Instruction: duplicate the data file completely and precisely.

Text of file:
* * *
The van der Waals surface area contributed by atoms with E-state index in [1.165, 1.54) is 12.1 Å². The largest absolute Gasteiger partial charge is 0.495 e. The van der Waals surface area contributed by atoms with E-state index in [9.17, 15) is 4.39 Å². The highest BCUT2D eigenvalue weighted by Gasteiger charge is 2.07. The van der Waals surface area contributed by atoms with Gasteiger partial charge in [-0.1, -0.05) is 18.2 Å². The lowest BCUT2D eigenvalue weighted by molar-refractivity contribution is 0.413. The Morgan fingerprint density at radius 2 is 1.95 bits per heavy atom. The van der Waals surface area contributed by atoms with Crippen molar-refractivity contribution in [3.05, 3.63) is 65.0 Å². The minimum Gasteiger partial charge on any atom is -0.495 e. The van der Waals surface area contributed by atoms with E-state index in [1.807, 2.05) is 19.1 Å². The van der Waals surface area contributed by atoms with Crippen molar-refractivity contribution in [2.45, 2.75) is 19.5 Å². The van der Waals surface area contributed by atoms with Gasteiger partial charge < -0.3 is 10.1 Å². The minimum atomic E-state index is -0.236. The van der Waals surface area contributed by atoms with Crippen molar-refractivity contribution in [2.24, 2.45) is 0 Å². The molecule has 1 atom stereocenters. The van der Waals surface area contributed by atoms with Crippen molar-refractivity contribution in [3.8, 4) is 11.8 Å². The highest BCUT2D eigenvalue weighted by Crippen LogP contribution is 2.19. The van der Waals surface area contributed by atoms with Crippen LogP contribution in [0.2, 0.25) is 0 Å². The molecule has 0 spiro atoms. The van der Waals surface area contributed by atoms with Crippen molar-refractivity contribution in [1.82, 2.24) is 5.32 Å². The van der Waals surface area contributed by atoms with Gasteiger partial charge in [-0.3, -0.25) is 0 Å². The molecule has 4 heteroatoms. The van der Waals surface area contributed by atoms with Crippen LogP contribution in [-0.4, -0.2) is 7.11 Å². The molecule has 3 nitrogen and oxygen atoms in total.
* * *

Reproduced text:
The van der Waals surface area contributed by atoms with E-state index in [1.165, 1.54) is 12.1 Å². The largest absolute Gasteiger partial charge is 0.495 e. The van der Waals surface area contributed by atoms with E-state index in [9.17, 15) is 4.39 Å². The highest BCUT2D eigenvalue weighted by Gasteiger charge is 2.07. The van der Waals surface area contributed by atoms with Gasteiger partial charge in [-0.1, -0.05) is 18.2 Å². The lowest BCUT2D eigenvalue weighted by molar-refractivity contribution is 0.413. The Morgan fingerprint density at radius 2 is 1.95 bits per heavy atom. The van der Waals surface area contributed by atoms with Crippen molar-refractivity contribution in [3.05, 3.63) is 65.0 Å². The minimum Gasteiger partial charge on any atom is -0.495 e. The van der Waals surface area contributed by atoms with E-state index in [1.807, 2.05) is 19.1 Å². The van der Waals surface area contributed by atoms with Crippen molar-refractivity contribution in [2.45, 2.75) is 19.5 Å². The van der Waals surface area contributed by atoms with Gasteiger partial charge < -0.3 is 10.1 Å². The minimum atomic E-state index is -0.236. The van der Waals surface area contributed by atoms with Crippen molar-refractivity contribution in [2.24, 2.45) is 0 Å². The molecule has 1 atom stereocenters. The van der Waals surface area contributed by atoms with Crippen molar-refractivity contribution in [3.8, 4) is 11.8 Å². The highest BCUT2D eigenvalue weighted by Crippen LogP contribution is 2.19. The van der Waals surface area contributed by atoms with Crippen LogP contribution in [0.2, 0.25) is 0 Å². The molecule has 0 spiro atoms. The van der Waals surface area contributed by atoms with Crippen molar-refractivity contribution in [1.82, 2.24) is 5.32 Å². The van der Waals surface area contributed by atoms with Gasteiger partial charge in [-0.3, -0.25) is 0 Å². The molecule has 4 heteroatoms. The van der Waals surface area contributed by atoms with Crippen LogP contribution in [-0.4, -0.2) is 7.11 Å². The molecule has 3 nitrogen and oxygen atoms in total.